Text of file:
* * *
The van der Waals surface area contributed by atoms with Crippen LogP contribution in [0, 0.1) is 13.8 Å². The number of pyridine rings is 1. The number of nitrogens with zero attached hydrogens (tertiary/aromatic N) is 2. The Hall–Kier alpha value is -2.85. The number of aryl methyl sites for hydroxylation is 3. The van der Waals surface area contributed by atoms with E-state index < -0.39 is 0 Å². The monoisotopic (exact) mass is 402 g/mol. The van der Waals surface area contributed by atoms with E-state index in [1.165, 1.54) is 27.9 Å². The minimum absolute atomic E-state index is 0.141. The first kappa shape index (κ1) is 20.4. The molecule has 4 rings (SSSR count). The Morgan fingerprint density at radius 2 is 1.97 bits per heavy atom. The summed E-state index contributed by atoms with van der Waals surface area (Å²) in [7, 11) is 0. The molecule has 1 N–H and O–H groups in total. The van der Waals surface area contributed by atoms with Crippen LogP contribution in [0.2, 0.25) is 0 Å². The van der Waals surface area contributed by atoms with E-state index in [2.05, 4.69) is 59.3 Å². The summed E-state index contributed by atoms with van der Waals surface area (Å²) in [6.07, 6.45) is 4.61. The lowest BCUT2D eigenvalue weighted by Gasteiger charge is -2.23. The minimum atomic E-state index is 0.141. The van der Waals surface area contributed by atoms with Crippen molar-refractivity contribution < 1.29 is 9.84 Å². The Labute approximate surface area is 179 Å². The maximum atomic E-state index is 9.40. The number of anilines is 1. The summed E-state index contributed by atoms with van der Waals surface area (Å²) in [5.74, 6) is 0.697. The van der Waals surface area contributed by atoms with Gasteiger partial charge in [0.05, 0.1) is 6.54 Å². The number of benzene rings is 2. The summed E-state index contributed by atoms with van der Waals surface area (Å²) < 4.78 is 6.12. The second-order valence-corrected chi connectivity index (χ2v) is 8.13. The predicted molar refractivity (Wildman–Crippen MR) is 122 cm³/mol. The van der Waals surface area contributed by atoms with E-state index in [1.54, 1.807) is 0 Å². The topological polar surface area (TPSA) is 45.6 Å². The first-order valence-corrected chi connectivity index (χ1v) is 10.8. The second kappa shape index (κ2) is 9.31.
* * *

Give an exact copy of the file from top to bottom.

The van der Waals surface area contributed by atoms with Crippen LogP contribution in [0, 0.1) is 13.8 Å². The number of pyridine rings is 1. The number of nitrogens with zero attached hydrogens (tertiary/aromatic N) is 2. The Hall–Kier alpha value is -2.85. The number of aryl methyl sites for hydroxylation is 3. The van der Waals surface area contributed by atoms with E-state index < -0.39 is 0 Å². The monoisotopic (exact) mass is 402 g/mol. The van der Waals surface area contributed by atoms with E-state index in [1.165, 1.54) is 27.9 Å². The minimum absolute atomic E-state index is 0.141. The first kappa shape index (κ1) is 20.4. The molecule has 4 rings (SSSR count). The Morgan fingerprint density at radius 2 is 1.97 bits per heavy atom. The summed E-state index contributed by atoms with van der Waals surface area (Å²) in [7, 11) is 0. The molecule has 1 N–H and O–H groups in total. The van der Waals surface area contributed by atoms with Crippen LogP contribution in [0.2, 0.25) is 0 Å². The van der Waals surface area contributed by atoms with E-state index in [2.05, 4.69) is 59.3 Å². The summed E-state index contributed by atoms with van der Waals surface area (Å²) in [6.07, 6.45) is 4.61. The lowest BCUT2D eigenvalue weighted by Gasteiger charge is -2.23. The minimum atomic E-state index is 0.141. The van der Waals surface area contributed by atoms with Crippen molar-refractivity contribution < 1.29 is 9.84 Å². The Labute approximate surface area is 179 Å². The maximum atomic E-state index is 9.40. The number of anilines is 1. The summed E-state index contributed by atoms with van der Waals surface area (Å²) in [5.74, 6) is 0.697. The van der Waals surface area contributed by atoms with Gasteiger partial charge in [0.05, 0.1) is 6.54 Å². The number of benzene rings is 2. The summed E-state index contributed by atoms with van der Waals surface area (Å²) < 4.78 is 6.12. The second-order valence-corrected chi connectivity index (χ2v) is 8.13. The predicted molar refractivity (Wildman–Crippen MR) is 122 cm³/mol. The van der Waals surface area contributed by atoms with E-state index in [1.54, 1.807) is 0 Å². The topological polar surface area (TPSA) is 45.6 Å². The first-order valence-corrected chi connectivity index (χ1v) is 10.8. The second kappa shape index (κ2) is 9.31.